When the organization met with Peña, “she was looking at, with these two people that were killed in the area, how the city could give something back to the Native American people, and that’s how it began,” Trujillo said. “We just came in, I guess, at a good time.”

Peña said after learning about the nonprofit’s work, she thought their organization would be a good fit for the space to honor Thompson and Gorman.

The nonprofit would need to enter a rental contract with the city, which Peña and Trujillo said hasn’t happened yet. The property falls under the purview of the Family and Community Services Department, which isn’t required to put rental contracts through a bidding process, according to Morris.

Trujillo said the office would ideally be open to the public so people can walk in and get information about their work. And he said he agrees that a memorial is important, while noting that there are no definite plans yet.

Spurred by the murders of Thompson and Gorman, the city hired Dawn Begay to serve as Native American Affairs coordinator in 2015. It’s unclear how involved she and her office are in the planning of the site.

Begay was unaware of any proposal to construct a memorial at the site, according to city spokeswoman Ava Montoya last month.

In response to an additional question about Begay’s involvement in the project, Meryl Chee, the spokeswoman for the city’s Office of Equity and Inclusion, wrote, “The Office of Native American Affairs supports Councilor Peña’s initiative for the Native American Training Institute and our office will offer guidance and support where necessary.”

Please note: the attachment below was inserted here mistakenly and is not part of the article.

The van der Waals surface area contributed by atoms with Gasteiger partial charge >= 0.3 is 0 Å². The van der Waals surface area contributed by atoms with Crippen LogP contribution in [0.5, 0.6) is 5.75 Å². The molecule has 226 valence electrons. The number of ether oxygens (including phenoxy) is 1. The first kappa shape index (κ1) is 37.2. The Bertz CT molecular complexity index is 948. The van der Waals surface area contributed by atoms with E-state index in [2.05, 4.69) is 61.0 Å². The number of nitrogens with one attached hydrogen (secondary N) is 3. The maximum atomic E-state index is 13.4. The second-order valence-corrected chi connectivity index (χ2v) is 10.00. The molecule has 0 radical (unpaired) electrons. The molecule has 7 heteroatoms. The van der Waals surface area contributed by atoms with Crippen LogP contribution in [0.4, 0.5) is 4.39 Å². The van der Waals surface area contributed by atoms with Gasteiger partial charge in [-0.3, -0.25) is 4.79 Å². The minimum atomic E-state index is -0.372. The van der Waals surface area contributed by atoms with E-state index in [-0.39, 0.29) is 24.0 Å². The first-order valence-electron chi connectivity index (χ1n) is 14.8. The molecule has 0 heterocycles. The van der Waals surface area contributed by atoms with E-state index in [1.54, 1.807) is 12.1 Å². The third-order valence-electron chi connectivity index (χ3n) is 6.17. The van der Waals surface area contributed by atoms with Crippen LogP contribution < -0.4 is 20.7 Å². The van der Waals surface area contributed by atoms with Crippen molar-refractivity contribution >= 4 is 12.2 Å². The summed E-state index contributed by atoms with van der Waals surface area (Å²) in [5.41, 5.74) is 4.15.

Chee later declined a request for an interview with Begay and wrote the office does not “have any more information to offer.”

Plummer said she’s disappointed that the city has thus far failed to establish a memorial for her brother and Gorman, adding that any sort of tribute would be appreciated, even if it isn’t at the site of the murders. She suggested naming a shelter after the men.

She said that if a memorial is going to be at the site, it should be a public space that the community could use, like a park.

“I just don’t want my brother to be forgotten. I don’t want Allison to be forgotten,” Plummer said. “And for me, it’s not just for my brother and Allison, it’s also the ones that never get reported…I want homeless people to know that the city of Albuquerque cares about them and they’re not just what people say they are.”